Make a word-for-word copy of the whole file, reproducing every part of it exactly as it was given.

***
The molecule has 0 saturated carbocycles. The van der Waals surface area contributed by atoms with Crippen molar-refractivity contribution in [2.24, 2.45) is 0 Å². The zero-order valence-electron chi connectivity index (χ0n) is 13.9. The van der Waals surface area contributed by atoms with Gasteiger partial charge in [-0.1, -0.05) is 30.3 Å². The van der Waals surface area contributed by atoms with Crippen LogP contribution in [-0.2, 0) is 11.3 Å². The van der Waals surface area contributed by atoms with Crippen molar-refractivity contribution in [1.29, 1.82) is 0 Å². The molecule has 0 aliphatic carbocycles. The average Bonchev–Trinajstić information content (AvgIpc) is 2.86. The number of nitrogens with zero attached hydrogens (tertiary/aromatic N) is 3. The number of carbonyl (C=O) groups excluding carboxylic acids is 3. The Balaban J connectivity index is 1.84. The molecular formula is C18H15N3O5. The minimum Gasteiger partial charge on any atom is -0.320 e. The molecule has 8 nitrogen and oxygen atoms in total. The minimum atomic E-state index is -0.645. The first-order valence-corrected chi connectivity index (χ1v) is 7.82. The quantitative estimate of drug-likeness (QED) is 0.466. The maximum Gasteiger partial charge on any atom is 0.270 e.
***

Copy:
The molecule has 0 saturated carbocycles. The van der Waals surface area contributed by atoms with Crippen molar-refractivity contribution in [2.24, 2.45) is 0 Å². The zero-order valence-electron chi connectivity index (χ0n) is 13.9. The van der Waals surface area contributed by atoms with Gasteiger partial charge in [-0.1, -0.05) is 30.3 Å². The van der Waals surface area contributed by atoms with Crippen LogP contribution in [-0.2, 0) is 11.3 Å². The van der Waals surface area contributed by atoms with Crippen molar-refractivity contribution in [1.29, 1.82) is 0 Å². The molecule has 0 aliphatic carbocycles. The average Bonchev–Trinajstić information content (AvgIpc) is 2.86. The number of nitrogens with zero attached hydrogens (tertiary/aromatic N) is 3. The number of carbonyl (C=O) groups excluding carboxylic acids is 3. The Balaban J connectivity index is 1.84. The molecular formula is C18H15N3O5. The minimum Gasteiger partial charge on any atom is -0.320 e. The molecule has 8 nitrogen and oxygen atoms in total. The minimum atomic E-state index is -0.645. The first-order valence-corrected chi connectivity index (χ1v) is 7.82. The quantitative estimate of drug-likeness (QED) is 0.466. The maximum Gasteiger partial charge on any atom is 0.270 e.